Climate friendly, but technically demanding
Will hydrogen soon replace Russian natural gas?
Climate-friendly hydrogen can replace fossil fuels: In the past decade, discoveries of natural soil reserves have increased. But before renewables can actually be exploited, many hurdles must be overcome.
Posted Date: 02/20/2023 at 7:35 PM
Updated: 10:37 AM
Large amounts of naturally occurring, climate-friendly hydrogen are found in the Earth’s interior. They can meet the world’s energy needs for thousands of years.
Joshka SchaffnerJournalism student at Ringier
Away from Russian natural gas toward a climate-friendly energy source: this utopia could become a reality thanks to global discoveries of underground hydrogen reserves. So she writes for the American science magazine “Science”. Hydrogen has been traded as a promising energy carrier for several years. In combustion, only water vapor is produced.
Years ago, geologists discovered a natural hydrogen field in the African country of Mali. It proves what a handful of researchers have been saying for years: There are large amounts of gas in the Earth’s interior that can be burned without carbon dioxide emissions.
Experts previously assumed that the gas was extremely rare on Earth. So he went unnoticed for a long time. However, discoveries of the past decade indicate that reserves can be found all over the world. According to the model developed by the US Geological Survey, a government research organization, it could cover the world’s energy needs for thousands of years.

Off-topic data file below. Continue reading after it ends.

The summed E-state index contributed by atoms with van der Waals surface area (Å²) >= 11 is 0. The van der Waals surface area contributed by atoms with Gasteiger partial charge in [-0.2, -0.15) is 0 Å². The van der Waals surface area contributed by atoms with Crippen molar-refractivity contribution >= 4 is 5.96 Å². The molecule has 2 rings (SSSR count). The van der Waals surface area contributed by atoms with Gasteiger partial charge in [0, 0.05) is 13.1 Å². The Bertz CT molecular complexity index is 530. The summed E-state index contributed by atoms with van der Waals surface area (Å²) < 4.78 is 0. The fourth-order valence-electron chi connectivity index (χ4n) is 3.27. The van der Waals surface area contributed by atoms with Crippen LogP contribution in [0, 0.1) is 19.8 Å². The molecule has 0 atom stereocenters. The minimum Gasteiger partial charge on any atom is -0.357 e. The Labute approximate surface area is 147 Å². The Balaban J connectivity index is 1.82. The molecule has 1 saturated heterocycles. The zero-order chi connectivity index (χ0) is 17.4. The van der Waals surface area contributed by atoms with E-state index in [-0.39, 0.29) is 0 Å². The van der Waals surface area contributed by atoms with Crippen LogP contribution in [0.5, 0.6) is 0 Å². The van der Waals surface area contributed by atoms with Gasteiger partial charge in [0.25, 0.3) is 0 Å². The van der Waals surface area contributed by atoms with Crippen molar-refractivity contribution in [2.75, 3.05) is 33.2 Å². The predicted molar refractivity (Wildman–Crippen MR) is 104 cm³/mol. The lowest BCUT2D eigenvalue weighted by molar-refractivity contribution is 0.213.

Hydrogen research is in its infancy
Energy companies and startups are now operating on several continents to take advantage of the energy resource. “I think it has the potential to replace all fossil fuels,” Vyacheslav Zgonik, CEO of US energy company Natural Hydrogen Energy, told Science.
For this, it is said, you have to solve some technical hurdles. When stored, gas takes up a lot of space. So transportation is expensive. In addition, research is still in its infancy: how and why an energy source forms in the Earth’s interior, and where it is located, remains unanswered. “The interest is great, but the scientific facts are missing,” says Frédéric Victor Donzi, a geophysicist at the University of Grenoble.
Commercial hydrogen is currently produced either by burning fossil fuels or from electricity. A lot of energy is lost in the process – and depending on the method, there are still significant carbon dioxide emissions. Discovered nature reserves can solve these problems in the future.